Menopausal Symptoms: Women, ASCO's curriculum

This section has been reviewed and approved by the PLWC Editorial Board, 05/05

Up to 40% of women experience menopausal symptoms because of breast cancer or breast cancer treatments. Menopausal symptoms depend on the type of chemotherapy a woman receives and may include the following:


  • Hot flashes, especially in women who are taking tamoxifen (Nolvadex) to prevent breast cancer recurrence (return of the cancer)
  • Night sweats
  • Vaginal dryness, itching, irritation, or discharge
  • Painful sexual intercourse
  • Difficulties with bladder control
  • Depression
  • Insomnia 

Managing symptoms: hot flashes

Estrogen or progesterone treatment for women may help with hot flashes and osteoporosis (loss of bone mass that makes bones break easily), but often the goal of breast cancer treatment is to remove these hormones. Therefore, estrogen and progesterone are not usually recommended because there is a possibility that they may speed up the growth of the cancer. The following treatments may help relieve menopausal symptoms:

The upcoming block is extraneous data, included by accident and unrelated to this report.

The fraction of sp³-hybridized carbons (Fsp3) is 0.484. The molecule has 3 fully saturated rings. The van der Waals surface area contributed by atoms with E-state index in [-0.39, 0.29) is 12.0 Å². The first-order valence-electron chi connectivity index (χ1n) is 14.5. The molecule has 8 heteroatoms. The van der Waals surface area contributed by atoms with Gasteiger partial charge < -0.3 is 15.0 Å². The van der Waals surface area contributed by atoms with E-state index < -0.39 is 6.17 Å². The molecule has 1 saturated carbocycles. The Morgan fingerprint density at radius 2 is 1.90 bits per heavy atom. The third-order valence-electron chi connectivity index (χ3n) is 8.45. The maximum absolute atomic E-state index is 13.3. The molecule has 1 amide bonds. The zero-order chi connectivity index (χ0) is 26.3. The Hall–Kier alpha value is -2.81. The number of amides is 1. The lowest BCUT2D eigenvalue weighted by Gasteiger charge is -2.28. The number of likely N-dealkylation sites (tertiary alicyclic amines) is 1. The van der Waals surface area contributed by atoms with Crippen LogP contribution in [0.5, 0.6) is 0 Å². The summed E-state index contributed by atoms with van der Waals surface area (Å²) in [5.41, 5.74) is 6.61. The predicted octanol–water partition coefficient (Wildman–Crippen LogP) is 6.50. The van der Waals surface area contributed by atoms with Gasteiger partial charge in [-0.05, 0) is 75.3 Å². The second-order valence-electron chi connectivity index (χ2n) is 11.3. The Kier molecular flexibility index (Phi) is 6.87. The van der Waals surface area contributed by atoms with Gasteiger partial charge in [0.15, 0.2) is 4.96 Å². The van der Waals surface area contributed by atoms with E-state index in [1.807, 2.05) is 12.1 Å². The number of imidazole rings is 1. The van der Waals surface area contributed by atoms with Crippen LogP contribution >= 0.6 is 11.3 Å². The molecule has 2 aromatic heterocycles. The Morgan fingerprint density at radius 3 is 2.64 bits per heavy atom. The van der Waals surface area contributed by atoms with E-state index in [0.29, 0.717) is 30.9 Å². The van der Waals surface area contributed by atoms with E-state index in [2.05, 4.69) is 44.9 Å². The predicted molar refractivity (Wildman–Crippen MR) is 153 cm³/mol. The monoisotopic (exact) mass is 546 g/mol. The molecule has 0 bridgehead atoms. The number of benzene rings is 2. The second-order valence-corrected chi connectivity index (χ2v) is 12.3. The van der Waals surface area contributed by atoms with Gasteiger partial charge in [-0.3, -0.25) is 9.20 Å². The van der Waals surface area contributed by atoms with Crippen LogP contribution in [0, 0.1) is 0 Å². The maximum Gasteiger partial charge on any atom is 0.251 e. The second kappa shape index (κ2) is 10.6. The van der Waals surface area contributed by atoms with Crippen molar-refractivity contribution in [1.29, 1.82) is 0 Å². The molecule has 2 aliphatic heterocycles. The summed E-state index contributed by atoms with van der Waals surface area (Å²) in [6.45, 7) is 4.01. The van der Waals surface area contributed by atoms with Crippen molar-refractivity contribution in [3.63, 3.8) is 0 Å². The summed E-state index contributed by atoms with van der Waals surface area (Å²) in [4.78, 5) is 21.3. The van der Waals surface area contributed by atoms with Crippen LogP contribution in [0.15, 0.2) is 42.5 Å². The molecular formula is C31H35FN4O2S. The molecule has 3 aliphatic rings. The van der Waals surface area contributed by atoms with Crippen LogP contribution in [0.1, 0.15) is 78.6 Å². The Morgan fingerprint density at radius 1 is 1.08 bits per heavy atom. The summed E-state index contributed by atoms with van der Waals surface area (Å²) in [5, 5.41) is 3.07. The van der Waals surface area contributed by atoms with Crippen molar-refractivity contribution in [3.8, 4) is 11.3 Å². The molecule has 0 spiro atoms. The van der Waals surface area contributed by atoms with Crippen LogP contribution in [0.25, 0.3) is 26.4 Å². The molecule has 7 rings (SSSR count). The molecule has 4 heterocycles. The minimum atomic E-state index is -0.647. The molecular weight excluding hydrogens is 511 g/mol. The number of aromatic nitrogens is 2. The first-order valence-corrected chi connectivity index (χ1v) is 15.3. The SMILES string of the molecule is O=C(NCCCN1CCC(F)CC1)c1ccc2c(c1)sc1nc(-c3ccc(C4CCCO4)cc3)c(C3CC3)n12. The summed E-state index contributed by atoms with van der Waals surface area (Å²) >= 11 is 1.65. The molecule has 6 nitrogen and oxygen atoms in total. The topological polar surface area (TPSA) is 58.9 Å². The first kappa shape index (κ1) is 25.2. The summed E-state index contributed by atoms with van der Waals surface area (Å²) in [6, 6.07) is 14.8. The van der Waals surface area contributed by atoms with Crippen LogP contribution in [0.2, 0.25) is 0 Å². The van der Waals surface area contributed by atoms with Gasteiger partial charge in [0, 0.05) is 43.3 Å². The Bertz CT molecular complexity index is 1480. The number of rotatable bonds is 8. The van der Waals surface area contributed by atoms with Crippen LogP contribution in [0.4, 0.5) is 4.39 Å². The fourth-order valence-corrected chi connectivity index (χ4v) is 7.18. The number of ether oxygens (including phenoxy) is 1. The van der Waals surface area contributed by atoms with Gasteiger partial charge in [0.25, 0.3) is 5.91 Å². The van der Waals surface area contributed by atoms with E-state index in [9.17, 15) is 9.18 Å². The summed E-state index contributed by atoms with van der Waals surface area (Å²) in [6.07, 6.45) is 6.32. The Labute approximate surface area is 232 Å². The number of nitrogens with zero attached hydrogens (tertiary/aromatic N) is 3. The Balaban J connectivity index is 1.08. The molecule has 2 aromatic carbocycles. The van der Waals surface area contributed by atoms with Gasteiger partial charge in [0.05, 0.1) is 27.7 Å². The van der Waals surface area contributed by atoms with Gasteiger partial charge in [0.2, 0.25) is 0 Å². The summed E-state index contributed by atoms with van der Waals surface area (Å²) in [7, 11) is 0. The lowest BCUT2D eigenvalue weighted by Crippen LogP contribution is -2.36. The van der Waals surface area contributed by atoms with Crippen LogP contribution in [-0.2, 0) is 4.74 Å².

• Some antidepressants (such as venlafaxine [Effexor] and paroxetine [Paxil])
  • Vitamin E supplements and clonidine (Catapres), a blood pressure medication, may help relieve hot flashes
  • Exercise
  • Deep breathing and other relaxation techniques
  • A cooler room temperature
  • Vaginal lubricants, estrogen creams, or estrogen rings may help relieve vaginal dryness

Soy supplements have not been proven to relieve hot flashes.

Managing symptoms: osteoporosis

Hormonal treatments for breast cancer remove estrogen from the body. However, a loss of estrogen increases the risk of osteoporosis. The following activities may help reduce the risk of developing osteoporosis:

  • Perform weight-bearing exercise, such as walking 20 to 30 minutes per day.
  • Maintain an ideal body weight.
  • Take vitamin D supplements (400 to 800 international units [IU] per day) and calcium supplements (1500 milligrams [mg] per day for women without previous osteoporosis, 2000 mg per day for women with previous osteoporosis), but be sure to talk with your doctor before taking supplements.

In addition, your doctor may recommend a bone density test or offer other medications, such as alendronate (Fosamax), calcitonin (Calcimar, Cibacalcin, or Miacalcin), or raloxifene (Evista).

More Information

Managing Side Effects: Sexual Dysfunction

PLWC: Managing Side Effects Hormonal Disturbances

Back to Top